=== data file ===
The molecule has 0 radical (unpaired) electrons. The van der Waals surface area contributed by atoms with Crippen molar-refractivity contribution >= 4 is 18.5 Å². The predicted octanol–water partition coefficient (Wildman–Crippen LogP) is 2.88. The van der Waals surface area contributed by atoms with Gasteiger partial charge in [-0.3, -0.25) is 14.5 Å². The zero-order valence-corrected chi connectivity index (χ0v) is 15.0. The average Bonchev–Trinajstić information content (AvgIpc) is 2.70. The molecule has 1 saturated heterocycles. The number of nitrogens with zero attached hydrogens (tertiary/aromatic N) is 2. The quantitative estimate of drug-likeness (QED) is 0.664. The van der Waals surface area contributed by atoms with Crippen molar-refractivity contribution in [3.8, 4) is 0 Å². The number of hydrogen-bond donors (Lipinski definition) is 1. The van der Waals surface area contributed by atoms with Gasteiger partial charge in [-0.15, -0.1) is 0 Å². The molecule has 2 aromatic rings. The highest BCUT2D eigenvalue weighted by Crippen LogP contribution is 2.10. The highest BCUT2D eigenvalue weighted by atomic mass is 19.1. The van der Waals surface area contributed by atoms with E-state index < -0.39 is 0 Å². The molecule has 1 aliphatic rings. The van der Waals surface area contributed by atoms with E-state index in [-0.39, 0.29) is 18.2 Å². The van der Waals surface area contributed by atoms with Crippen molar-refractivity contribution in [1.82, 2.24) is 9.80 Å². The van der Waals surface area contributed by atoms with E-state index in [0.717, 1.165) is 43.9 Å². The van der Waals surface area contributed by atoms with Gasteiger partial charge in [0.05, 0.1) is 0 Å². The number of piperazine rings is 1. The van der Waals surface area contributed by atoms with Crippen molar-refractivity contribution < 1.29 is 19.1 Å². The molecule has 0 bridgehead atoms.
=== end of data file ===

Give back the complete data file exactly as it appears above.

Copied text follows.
The molecule has 0 radical (unpaired) electrons. The van der Waals surface area contributed by atoms with Crippen molar-refractivity contribution >= 4 is 18.5 Å². The predicted octanol–water partition coefficient (Wildman–Crippen LogP) is 2.88. The van der Waals surface area contributed by atoms with Gasteiger partial charge in [-0.3, -0.25) is 14.5 Å². The zero-order valence-corrected chi connectivity index (χ0v) is 15.0. The average Bonchev–Trinajstić information content (AvgIpc) is 2.70. The molecule has 1 saturated heterocycles. The number of nitrogens with zero attached hydrogens (tertiary/aromatic N) is 2. The quantitative estimate of drug-likeness (QED) is 0.664. The van der Waals surface area contributed by atoms with Crippen molar-refractivity contribution in [3.8, 4) is 0 Å². The number of hydrogen-bond donors (Lipinski definition) is 1. The van der Waals surface area contributed by atoms with Gasteiger partial charge in [-0.15, -0.1) is 0 Å². The molecule has 2 aromatic rings. The highest BCUT2D eigenvalue weighted by Crippen LogP contribution is 2.10. The highest BCUT2D eigenvalue weighted by atomic mass is 19.1. The van der Waals surface area contributed by atoms with E-state index < -0.39 is 0 Å². The molecule has 1 aliphatic rings. The van der Waals surface area contributed by atoms with E-state index in [-0.39, 0.29) is 18.2 Å². The van der Waals surface area contributed by atoms with Crippen molar-refractivity contribution in [1.82, 2.24) is 9.80 Å². The van der Waals surface area contributed by atoms with E-state index in [0.717, 1.165) is 43.9 Å². The van der Waals surface area contributed by atoms with Gasteiger partial charge in [0.05, 0.1) is 0 Å². The number of piperazine rings is 1. The van der Waals surface area contributed by atoms with Crippen molar-refractivity contribution < 1.29 is 19.1 Å². The molecule has 0 bridgehead atoms.